When Fabic had again laid down on his couch, Bieda picked up an accordion resting on a nearby table. He undid the clasp and, putting a hand on either end, slowly pulled the bellows apart.
“I don’t read music. It’s one hundred percent by ear,” he said. “I play the mouth organ too—I’ve been playing that since I was seven or eight. I started the accordion later. My father had an accordion, but I lost that in the fire.”
Bieda started playing a folksy Eastern European tune, rocking from side to side on the couch.
“When I have a few drinks, people come down and I play it. It’s a button accordion. Not like one with piano keys.”
When I have a few drinks, people come down and I play it
Bieda put aside the accordion and pointed to a picture on the wall, in which he was seated beside former Polish President and Nobel Peace Price winner Lech Walesa.
“He sat right on this couch,” said Bieda, patting the leather. “That’s another story.”
Hearing his tenant thumping about in the other apartment, Bieda went down the stairs to see how the moving was going. Fabic padded along behind him. In the empty front of the building, which was at one point the main entrance to the store, junk was strewn all over, racks of clothes, lines of shoes, boxes of books, a bike, tables, furniture.
“They were running a little flea market with the stuff here. And I was letting them use the space for free,” said Bieda, shaking his head again at the injustice of his situation. But he kept walking past all of the things, and through glass doors at the end of the room, through which a silver convertible could be seen.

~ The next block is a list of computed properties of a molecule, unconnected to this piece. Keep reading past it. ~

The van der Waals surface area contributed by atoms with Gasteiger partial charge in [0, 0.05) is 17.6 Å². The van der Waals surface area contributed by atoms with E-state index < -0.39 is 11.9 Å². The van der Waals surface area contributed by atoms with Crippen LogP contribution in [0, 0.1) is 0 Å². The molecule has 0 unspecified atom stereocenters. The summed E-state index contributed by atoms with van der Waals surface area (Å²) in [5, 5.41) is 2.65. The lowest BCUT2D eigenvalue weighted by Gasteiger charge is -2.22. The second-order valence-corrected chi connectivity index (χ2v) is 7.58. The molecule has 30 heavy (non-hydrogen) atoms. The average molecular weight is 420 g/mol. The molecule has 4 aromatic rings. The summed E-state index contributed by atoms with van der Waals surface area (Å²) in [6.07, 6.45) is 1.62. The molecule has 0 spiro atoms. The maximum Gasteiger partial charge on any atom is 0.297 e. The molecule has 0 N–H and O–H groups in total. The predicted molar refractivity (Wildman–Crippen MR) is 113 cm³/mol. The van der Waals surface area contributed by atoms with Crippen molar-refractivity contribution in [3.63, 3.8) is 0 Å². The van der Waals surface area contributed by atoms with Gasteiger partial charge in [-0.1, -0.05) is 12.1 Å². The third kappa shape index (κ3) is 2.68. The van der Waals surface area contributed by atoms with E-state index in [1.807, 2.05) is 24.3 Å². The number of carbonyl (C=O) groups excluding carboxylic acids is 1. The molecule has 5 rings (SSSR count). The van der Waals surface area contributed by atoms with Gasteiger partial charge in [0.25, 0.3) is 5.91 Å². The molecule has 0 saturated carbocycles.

“This is my 1999 Corvette. It used to belong to Dale Earnhardt,” said Bieda proudly. “It’s for sale. I’m firm on twenty thousand.” He opened one of the doors and eased himself down into the driver’s seat. Fabic went over to the other door. His head reached the mirror. He was at eye level with Bieda.
Bieda turned the key and the engine growled, filling up the small room.
“I just don’t drive it much anymore,” he said. “I have other cars.”
When he had clambered out of the seat, Bieda patted his dog on the head and went back from where he came, past all of his tenant’s junk, and into the sunlight. He pulled his cigar, now only a stub, from his teeth and peered into the back of the half-full moving truck and then turned away, his brow furrowed.
“They have two days to have everything out. It doesn’t look like that’ll happen,” said Bieda, replacing the cigar to his mouth and chomping down.
He looked troubled as he walked around the corner of his building that was empty of his stuff but full of someone else’s that he wanted gone, perhaps anticipating another fight ahead.
But there was no conflict. Two days later the tenant was gone. All of his things too. ◆